Influence of rainfall infiltration on the stand-up time of unsupported vertical trenches

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University of New Brunswick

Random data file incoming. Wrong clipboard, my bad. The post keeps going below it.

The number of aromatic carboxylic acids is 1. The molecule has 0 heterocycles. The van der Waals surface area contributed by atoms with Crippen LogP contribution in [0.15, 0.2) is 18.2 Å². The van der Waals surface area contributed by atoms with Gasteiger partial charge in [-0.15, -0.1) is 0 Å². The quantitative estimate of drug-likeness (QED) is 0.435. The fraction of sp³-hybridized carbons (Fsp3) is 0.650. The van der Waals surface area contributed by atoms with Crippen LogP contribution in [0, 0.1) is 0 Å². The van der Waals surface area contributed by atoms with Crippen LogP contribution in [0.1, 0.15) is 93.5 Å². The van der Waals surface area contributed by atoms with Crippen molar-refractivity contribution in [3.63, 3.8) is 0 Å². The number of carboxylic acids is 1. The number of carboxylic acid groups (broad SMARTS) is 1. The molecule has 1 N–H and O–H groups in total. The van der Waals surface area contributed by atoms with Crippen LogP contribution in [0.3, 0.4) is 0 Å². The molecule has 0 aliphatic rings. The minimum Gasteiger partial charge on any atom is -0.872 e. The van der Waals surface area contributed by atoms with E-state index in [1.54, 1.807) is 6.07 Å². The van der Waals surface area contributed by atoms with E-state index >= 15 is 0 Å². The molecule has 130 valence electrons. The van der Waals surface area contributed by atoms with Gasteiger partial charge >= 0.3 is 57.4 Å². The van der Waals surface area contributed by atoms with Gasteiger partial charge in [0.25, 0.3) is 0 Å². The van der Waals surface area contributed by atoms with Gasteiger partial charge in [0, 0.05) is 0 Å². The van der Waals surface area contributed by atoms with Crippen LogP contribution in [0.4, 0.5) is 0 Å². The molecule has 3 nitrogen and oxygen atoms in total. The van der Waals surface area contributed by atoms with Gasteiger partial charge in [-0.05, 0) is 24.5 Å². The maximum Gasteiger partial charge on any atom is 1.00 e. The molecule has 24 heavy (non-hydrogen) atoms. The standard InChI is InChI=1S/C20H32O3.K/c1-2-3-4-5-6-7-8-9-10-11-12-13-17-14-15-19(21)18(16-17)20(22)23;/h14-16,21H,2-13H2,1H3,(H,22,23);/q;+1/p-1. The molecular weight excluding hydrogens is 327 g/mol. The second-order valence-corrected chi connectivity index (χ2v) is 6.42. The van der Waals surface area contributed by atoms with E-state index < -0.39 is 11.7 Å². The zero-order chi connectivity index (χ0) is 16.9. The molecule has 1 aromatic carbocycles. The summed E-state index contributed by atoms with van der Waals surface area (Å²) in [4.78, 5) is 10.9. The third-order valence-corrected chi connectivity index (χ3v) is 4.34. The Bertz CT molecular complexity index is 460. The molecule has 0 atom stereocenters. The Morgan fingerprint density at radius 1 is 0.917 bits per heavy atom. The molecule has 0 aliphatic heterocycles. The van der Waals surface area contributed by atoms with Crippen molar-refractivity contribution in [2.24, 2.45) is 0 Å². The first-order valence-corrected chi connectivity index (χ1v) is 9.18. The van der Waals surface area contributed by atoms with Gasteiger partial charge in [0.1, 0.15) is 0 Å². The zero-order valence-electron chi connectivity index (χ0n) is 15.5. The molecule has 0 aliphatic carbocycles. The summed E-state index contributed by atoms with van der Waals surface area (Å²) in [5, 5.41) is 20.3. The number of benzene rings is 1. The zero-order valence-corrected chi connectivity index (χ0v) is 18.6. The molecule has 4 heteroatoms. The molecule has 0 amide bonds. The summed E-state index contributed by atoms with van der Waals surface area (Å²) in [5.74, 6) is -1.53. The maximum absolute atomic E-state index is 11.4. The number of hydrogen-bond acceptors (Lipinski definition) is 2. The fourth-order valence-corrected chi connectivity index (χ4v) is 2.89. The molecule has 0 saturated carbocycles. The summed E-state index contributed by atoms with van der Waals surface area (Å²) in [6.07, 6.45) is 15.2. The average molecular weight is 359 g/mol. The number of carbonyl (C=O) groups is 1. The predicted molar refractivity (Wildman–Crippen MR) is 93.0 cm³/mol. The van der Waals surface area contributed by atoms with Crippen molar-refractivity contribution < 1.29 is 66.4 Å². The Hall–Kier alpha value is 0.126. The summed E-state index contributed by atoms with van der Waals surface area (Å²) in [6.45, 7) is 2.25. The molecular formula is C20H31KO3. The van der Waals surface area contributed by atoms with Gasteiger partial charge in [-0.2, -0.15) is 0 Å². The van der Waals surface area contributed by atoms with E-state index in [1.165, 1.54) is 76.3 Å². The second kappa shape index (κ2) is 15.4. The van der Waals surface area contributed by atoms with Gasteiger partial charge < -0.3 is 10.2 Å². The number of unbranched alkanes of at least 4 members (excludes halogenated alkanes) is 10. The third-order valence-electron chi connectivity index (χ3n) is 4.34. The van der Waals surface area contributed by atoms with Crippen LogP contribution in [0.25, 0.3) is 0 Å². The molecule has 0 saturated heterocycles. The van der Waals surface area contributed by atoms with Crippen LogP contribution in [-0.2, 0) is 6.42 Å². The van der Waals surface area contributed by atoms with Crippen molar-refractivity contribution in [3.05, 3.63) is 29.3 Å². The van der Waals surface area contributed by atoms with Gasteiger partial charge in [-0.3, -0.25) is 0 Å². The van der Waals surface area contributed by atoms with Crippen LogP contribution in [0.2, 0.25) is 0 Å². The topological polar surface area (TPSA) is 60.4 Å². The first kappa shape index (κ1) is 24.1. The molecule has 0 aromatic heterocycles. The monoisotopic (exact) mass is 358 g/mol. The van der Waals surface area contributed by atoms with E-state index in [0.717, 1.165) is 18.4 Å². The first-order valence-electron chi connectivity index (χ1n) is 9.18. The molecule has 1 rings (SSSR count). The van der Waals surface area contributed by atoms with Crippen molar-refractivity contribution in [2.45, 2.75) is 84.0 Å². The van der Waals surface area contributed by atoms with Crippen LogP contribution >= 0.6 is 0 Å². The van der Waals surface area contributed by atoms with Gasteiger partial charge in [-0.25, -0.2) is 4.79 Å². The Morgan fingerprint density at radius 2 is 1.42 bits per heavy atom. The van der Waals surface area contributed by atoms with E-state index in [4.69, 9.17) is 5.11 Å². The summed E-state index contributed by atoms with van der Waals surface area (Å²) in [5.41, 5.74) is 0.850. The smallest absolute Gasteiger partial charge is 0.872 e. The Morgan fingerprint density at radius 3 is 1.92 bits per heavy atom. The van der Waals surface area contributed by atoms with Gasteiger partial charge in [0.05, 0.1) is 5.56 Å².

Trenches are typically excavated in soils that are in a state of unsaturated condition. Stability of trenches in unsaturated soils, therefore, primarily depends on matric suction distribution with depth, which has a great influence on the shear strength of unsaturated soils. The location of the groundwater table, types of soils, and local climate conditions such as rainfall and evaporation are major contributing factors to the matric suction distribution, and thus the stability of unsupported trenches. Trench failures are labelled as the cause of many work-related injuries and deaths in the construction industry. Hence, the design of unsupported trenches should be done with utmost caution. Critical height and stand-up time are two critical factors that govern the design of unsupported trenches. The focus of this research is directed towards investigating the influence of rainfall infiltration on the stand-up time of unsupported vertical trenches excavated in cohesive (Indian Head till) and cohesionless (Unimin 7030 sand) soils. For this investigation, a series of numerical analyses were carried out to estimate stand-up time of unsupported vertical trenches considering possible practical scenarios such as various rainfall intensities and groundwater tables, impermeable membranes on the ground surface, and tension cracks. The commercial geotechnical modelling software, GeoStudio (2016, GeoSlope Ltd. Inc.) was used in this study to simulate excavation, rainfall infiltration, redistribution of porewater pressure due to escavation and slope stability analysis. The results show that rainfall infiltration reduces the stand-up time of unsupported vertical trenches. The use of impermeable membrane is found not to be effective especially in sand for shallow ground water tables.